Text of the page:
While Gem Spa has been permanently shuttered for the past two-plus years, a refurbished piece of the iconic corner shop lives on in a 19th-century farmhouse in Mount Sterling, Ohio.
Jason Sheehy, the owner of the just-mounted sign, splits his time between NYC and this town about 25 miles southwest of Columbus, Ohio, where he helps his father on the family farm.
In recent years, he became friends with Parul Patel, who ran the store on Second Avenue and St. Mark's Place that her father Ray had owned since 1986. After the shop closed (read the history here), Patel auctioned off parts of the Gem Spa to help pay for her father's care. (According to The New Yorker, he had been suffering from progressive supranuclear palsy, a disease akin to Parkinson's.)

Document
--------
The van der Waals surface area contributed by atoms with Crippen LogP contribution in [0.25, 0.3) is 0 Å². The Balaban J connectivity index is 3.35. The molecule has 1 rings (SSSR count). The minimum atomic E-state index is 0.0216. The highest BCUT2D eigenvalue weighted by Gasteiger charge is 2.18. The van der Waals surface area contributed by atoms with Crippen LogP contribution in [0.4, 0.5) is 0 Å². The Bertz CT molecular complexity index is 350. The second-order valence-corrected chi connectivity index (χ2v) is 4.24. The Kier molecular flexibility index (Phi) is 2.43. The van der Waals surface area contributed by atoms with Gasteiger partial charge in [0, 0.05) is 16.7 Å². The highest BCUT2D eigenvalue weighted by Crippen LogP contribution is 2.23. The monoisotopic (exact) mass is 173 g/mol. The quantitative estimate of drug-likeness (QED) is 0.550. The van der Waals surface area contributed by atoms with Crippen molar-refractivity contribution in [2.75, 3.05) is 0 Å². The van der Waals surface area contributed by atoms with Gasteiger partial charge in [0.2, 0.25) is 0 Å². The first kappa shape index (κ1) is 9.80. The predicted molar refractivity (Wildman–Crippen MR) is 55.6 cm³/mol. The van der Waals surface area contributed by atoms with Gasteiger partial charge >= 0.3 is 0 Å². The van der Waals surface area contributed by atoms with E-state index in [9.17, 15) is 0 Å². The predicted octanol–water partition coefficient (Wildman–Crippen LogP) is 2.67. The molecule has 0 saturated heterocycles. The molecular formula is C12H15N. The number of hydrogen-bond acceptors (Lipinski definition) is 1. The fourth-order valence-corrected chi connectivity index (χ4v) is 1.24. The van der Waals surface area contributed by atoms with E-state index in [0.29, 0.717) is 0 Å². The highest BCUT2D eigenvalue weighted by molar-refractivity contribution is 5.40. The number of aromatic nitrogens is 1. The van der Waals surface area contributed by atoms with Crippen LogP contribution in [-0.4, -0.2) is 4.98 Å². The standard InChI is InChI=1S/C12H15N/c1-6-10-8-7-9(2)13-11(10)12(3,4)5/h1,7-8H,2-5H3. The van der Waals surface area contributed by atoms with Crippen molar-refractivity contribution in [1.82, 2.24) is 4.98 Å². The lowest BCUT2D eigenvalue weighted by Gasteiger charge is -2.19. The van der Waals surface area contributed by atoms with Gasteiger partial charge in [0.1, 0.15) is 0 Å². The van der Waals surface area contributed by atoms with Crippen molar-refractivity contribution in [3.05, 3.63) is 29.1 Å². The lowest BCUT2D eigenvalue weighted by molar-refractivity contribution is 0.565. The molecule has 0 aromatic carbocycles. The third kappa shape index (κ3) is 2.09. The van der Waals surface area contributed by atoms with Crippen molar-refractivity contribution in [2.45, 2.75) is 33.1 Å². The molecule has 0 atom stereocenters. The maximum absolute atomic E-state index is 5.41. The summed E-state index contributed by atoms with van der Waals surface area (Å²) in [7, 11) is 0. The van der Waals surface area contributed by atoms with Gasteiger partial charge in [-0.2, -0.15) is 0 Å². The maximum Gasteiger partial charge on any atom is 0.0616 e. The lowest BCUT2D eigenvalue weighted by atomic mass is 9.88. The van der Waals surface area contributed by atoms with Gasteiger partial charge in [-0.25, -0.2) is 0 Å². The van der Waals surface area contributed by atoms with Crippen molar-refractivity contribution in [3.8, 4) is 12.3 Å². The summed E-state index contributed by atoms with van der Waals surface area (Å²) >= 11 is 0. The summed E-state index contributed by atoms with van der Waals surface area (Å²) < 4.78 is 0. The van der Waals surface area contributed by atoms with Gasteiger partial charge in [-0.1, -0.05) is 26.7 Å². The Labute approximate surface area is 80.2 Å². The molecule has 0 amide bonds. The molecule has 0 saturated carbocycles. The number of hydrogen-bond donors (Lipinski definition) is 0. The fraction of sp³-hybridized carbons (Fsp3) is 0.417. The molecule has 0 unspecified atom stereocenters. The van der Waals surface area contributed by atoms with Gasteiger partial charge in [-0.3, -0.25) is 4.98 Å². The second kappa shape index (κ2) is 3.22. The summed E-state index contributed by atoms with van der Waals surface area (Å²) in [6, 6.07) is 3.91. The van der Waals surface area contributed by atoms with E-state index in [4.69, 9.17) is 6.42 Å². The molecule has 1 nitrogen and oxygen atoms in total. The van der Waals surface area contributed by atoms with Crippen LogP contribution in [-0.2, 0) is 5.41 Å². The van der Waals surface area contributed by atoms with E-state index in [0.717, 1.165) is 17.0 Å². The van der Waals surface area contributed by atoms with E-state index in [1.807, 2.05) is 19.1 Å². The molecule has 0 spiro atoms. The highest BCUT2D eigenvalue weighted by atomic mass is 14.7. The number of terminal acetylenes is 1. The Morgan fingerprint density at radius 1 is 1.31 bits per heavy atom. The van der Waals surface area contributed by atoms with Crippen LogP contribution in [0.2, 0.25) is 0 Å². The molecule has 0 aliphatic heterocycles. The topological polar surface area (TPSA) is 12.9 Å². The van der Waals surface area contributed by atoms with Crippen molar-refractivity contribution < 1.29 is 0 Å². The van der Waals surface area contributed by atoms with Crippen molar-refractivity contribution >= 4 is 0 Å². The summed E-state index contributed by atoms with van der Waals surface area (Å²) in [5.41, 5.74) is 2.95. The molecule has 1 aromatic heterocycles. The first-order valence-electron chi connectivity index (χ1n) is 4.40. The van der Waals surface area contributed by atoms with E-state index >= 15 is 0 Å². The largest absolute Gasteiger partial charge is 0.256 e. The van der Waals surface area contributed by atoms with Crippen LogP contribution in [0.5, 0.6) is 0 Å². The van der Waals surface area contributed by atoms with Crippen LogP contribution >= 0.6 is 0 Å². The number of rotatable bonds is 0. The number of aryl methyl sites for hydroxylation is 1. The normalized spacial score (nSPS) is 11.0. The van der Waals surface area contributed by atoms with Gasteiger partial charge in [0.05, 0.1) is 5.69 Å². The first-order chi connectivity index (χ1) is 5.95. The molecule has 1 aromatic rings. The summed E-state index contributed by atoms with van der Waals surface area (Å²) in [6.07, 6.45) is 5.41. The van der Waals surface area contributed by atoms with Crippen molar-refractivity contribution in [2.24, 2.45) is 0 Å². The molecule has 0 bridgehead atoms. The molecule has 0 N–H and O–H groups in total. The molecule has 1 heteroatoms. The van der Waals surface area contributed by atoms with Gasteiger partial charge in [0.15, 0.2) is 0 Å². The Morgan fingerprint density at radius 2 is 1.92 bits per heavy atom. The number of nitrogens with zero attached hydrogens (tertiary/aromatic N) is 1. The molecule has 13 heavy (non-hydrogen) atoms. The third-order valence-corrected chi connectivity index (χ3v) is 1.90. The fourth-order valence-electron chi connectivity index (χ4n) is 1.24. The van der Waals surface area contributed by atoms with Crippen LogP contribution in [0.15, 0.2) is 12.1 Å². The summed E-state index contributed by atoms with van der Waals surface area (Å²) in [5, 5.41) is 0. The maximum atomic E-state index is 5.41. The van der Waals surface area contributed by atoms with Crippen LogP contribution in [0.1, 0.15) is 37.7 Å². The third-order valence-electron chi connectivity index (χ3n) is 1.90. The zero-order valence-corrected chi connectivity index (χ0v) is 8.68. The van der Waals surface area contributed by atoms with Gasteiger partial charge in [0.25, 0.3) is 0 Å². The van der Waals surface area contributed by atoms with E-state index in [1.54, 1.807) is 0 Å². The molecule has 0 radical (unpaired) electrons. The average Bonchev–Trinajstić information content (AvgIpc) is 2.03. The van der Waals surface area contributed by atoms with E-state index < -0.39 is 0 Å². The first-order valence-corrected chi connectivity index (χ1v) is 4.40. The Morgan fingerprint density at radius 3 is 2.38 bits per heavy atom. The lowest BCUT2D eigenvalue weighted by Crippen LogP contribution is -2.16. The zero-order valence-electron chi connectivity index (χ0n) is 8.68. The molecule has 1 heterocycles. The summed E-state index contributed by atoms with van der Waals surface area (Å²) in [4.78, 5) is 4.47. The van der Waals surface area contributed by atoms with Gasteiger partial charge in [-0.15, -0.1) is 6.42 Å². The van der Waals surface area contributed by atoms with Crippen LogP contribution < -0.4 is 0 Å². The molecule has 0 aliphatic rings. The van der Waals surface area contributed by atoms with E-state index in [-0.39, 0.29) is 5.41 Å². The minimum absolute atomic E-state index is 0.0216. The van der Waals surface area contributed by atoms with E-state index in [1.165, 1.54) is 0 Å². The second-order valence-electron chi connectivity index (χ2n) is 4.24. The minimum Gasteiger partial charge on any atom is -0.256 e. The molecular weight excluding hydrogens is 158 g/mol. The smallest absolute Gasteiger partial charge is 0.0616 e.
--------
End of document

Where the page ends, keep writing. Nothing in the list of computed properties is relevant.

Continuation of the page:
There were several bidders, but no one matched the reserve price for the yellow Gem Spa sign from the St. Mark's Place side of the business.
"The auction ended and I texted Parul and told her I was interested," Sheehy said in an email yesterday. "We ended up settling on a price and made the deal."
Why did he want to make an investment in the sign?
"Gem Spa to me was the East Village," he said. "I used to be in Gramercy and spent most of my time in the East Village. Coming down Second Avenue — the glow of Gem Spa meant I had arrived.
"I loved the selection of magazines about obscure things. The history of the place. It just was to me, the heart and soul of the East Village," he continued. "So when the opportunity to own the sign popped up….I couldn't pass it up."
Keeping the sign company in the farmhouse are items from the now-closed O'Lunney's Times Square Pub, which shut down during the pandemic. ("I built an Irish dive bar," he said.)
Meanwhile, he continues to keep in touch with Parul.
"I was texting her [Tuesday] night," Sheehy said. "She's delighted that the sign, and her family's legacy, lives on — even if it's 500 miles away."